SEAD Analyzes Cost-Effective Energy Efficiency Improvements for Personal Computer Monitors
The total global electricity consumption of personal computers (PC) and monitor stocks in the residential sector, including notebook computers, was about 140 TWh in 2008. Monitors, also called displays, accounted for 30-40 TWh of this number, and generally account for 15-35% of energy consumption in a PC system. The wide range of this estimate derives from the fact that average unit energy consumption of a PC varies highly with the system specifications and power management scheme.
This report from the Super-efficient Equipment and Appliance Deployment (SEAD) Initiative identifies, analyzes, and evaluates the cost-effectiveness of various energy efficiency improvement options for personal computer monitors. Additionally, it assesses the potential for further improvement options that can reduce PC energy consumption by as much as 50%.
Key findings from the analysis are as follows:
PC monitor efficiency will likely improve over 40% by 2015 without any additional policy intervention. This will result in an energy-saving potential of 4.5 TWh per year in 2015 compared to today’s technology.
Among the three different energy efficiency improvement options assessed in the report, at least one cost-effectively improves energy efficiency by at least 20% beyond the ongoing market trends.
Recent technological developments in universal serial bus powered liquid crystal display (LCD) monitors also have the potential to deeply and cost-effectively reduce energy consumption by as much as 50%.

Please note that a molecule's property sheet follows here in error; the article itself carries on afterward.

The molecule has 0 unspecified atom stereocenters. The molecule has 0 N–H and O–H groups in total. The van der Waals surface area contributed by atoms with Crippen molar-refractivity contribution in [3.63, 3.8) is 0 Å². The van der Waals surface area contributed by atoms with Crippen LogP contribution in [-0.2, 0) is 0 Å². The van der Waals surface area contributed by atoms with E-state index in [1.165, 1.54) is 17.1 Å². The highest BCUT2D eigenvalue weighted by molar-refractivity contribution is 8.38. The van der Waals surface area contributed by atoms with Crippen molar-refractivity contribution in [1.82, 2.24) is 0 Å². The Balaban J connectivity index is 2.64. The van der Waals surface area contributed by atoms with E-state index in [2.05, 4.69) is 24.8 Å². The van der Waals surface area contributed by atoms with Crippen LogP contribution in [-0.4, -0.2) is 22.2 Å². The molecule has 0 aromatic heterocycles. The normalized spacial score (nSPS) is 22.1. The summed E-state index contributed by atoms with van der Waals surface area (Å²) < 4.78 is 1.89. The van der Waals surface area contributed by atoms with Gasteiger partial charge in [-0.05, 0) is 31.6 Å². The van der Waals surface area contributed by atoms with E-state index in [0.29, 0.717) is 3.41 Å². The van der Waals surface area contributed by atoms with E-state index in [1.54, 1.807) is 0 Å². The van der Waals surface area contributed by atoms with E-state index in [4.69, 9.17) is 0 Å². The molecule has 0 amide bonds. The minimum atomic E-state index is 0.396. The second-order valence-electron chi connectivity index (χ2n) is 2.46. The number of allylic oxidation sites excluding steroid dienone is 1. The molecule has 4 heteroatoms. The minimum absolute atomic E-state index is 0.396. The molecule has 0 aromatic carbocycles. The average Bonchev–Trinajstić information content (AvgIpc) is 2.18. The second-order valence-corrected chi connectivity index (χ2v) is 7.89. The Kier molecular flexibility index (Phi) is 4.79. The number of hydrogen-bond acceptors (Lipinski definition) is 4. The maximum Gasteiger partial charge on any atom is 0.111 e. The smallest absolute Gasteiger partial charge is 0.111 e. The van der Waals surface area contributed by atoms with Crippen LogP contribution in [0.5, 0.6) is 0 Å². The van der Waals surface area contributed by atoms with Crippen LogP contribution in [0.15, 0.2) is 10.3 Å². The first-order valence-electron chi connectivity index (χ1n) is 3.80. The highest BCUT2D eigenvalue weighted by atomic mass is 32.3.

According to SEAD’s analysis, market transformation programs need to take into account rapid technological developments and determine more stringent efficiency targets than those currently in place.
A significant decrease in on-mode energy consumption (about 25% from 2011 to 2015) for newly-sold PC monitors is likely due to the large-scale transition toward LED-LCD monitors and rapid efficiency improvement.
PC monitor consumption can be cost-effectively reduced further beyond these improvements. If in every year the efficient designs reach 100% of the product groups analyzed in the study (about 90% of the whole market), the total energy savings potential would be about 4.1 to 9.2 TWh per year in 2015 – up to 55.1 TWh during their lifetime.
This analysis was prepared by Lawrence Berkeley National Laboratory (LBNL) in support of the SEAD Initiative.
For more information, please visit superefficient.org.